While the nameless protagonist and narrator is in many ways annoying, I found her very easy to empathise with in the first half – perhaps because I can remember being an awkward, shy girl, but also I think du Maurier does a fantastic job of bringing her character to life and making her inner monologue realistic and relatable. She goes off on involved fantasy daydreams at the drop of a hat, thinks (tamely) bitchy thoughts about her obnoxious employer Mrs Van Hopper, and for me is just the right mix of awkward, hopeful, embarrassed, daydreamy, and sullen, with bouts of confidence that then get shot down. I’ve made her sound awful! She’s not, she’s really quite endearing. And her first love/obsession for Maxim de Winter, the handsome stranger who shows her kindness and attention and entertains her in the absence of any friends at all, is really understandable and well drawn. Of course as readers, you feel that something’s not quite adding up, but it’s how du Maurier wants you to feel. You buy it; you’re along for the ride and eagerly waiting to see what will happen when they get back to Manderley.

The not-quite-right feeling that you get from the start of the relationship between Maxim and the narrator is continued and built upon once we get to Manderley, with the creepy staff, the disused wing of the house, the ‘blood red’ rhododendrons, and the obsessive references to Rebecca – for a good portion of the book it feels like she is mentioned on every page, which is obviously a device to make you feel like our narrator – to feel the oppressive, overwhelming force of Rebecca everywhere and in all the characters you meet. Here, I started to feel slightly frustrated by the spinelessness of our narrator, and the crappy attitude of Maxim (I don’t care if you’re Troubled and Brooding, you can pull yourself out of it enough to know you’re being horrible), but it didn’t really matter as I was invested in the story. I found myself trying to second guess the plot developments and the truth about Rebecca – but in an enjoyable way; trying to pick up on clues and events to work out what they meant. That sustained suspense is what du Maurier has done really effectively in this novel.

There are some lovely observations that stand out as being very much of their time – like when a dead body is discovered and an investigation must take place – and part of the ensuing chaos is that the lady of the house misses lunch, and decides they won’t change for dinner that evening. Similarly, when her husband comes under suspicion of murder, and our narrator frets that his scone is going cold. The party they host, too, sounds fabulous – if you had servants to run it for you in your stately mansion – hundreds of people in fancy dress dancing to the live band in the ballroom, with food and drink laid out, games rooms, fairy lights throughout the extensive grounds, and a fireworks display; all cleared away by the staff first thing in the morning.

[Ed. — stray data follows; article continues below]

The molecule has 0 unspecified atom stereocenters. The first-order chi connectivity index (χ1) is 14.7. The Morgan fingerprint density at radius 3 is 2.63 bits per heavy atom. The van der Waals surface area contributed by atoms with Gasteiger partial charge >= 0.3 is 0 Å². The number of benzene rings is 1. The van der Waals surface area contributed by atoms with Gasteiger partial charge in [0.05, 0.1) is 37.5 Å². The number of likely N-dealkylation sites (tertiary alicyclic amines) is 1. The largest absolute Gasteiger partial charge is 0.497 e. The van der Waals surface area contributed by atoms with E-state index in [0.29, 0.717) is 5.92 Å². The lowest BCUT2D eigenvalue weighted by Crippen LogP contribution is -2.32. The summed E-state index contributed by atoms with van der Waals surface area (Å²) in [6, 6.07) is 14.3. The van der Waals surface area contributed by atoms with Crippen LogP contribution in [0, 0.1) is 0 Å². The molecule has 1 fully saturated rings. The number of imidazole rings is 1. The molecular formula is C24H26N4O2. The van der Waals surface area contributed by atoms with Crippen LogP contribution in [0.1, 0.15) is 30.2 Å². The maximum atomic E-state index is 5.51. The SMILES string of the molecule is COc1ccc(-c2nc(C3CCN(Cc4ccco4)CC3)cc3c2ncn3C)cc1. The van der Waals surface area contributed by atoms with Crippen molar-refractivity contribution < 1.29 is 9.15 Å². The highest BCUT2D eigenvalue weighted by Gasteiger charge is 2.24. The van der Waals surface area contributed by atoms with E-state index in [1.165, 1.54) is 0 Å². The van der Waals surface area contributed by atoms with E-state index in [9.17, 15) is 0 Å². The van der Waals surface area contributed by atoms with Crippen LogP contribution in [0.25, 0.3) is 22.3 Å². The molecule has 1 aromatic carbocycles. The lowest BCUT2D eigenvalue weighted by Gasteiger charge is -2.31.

In the end, the characters are not completely believable (although maybe they were more so in 1938; but I’m still genuinely puzzled by facts such as that Maxim and the second Mrs de Winter actually seem to love each other), and much of the plot is a little thin (why did Maxim marry Rebecca in the first place? Are we to believe that the sole reason why Rebecca was so despicable, so wicked, was simply that she was sleeping around and threatening to bring shame upon Manderley?! Why doesn’t Frank, Maxim’s confidante who shows the most kindness to our narrator, tell her the truth about Rebecca?).

The writing isn’t brilliant or outstanding, but it’s really good – solid, clean writing with enough description and atmosphere but that doesn’t get bogged down, and feels more modern and fresh than a book that’s nearly 80 years old.

It’s not the scariest or thrilleriest thriller that you’ll read, but despite all of the misgivings above I found it really enjoyable – a well written, compelling, interesting story that has left a fresh impression on me. I think it will continue to stand out as leaving a lasting memory, even if it’s just a sense of the suspense created, the atmosphere of Manderley, or some of the characters, like I had from watching the film around 20 years ago. I’ll definitely look forward to reading my next du Maurier.

The Children Who Lived in a Barn by Eleanor Graham #1938Club

This review is part of the 1938 Club: add your reviews to the comments here.

I read the Persephone, but couldn't resist sharing this Puffin cover.
I read the Persephone, but couldn’t resist sharing this Puffin cover.

According to the pencil note inside of my copy of The Children Who Lived in a Barn, I bought it on 18th June 2009 in London, though whether that was at the Persephone shop or not, I couldn’t tell you. As I said before, one of the lovely things about this sort of theme week is that it gives me the opportunity to take down books from my shelves that I have left too long neglected – and The Children Who Lived in a Barn was precisely the sort of book I wanted to read over the past few days, feeling sorry for myself with a cold.

Eleanor Graham isn’t one to cloak the story of her book. It is, indeed, about children who live in a barn. The children are Sue, Bob, Joseph, Samuel, and Alice – in that age order, with Sue the eldest at 12. Joseph and Samuel are twins known as Jumbo and Sambo, or Jum and Sam, and are the sort of storybook twins who speak in unison and share a single character. As for the rest, Sue is resourceful and domestic, Alice is feminine and a little spoiled, and Bob is adventurous and a bit stubborn. Graham hasn’t reinvented the wheel when it comes to the children’s characters. She is particularly, if not surprisingly, old-fashioned when it comes to gender roles (“Why on earth were we made girls, Al? Boys can always run off and do things outside, but we always have to tidy up indoors”.) But her premise is rather unusual.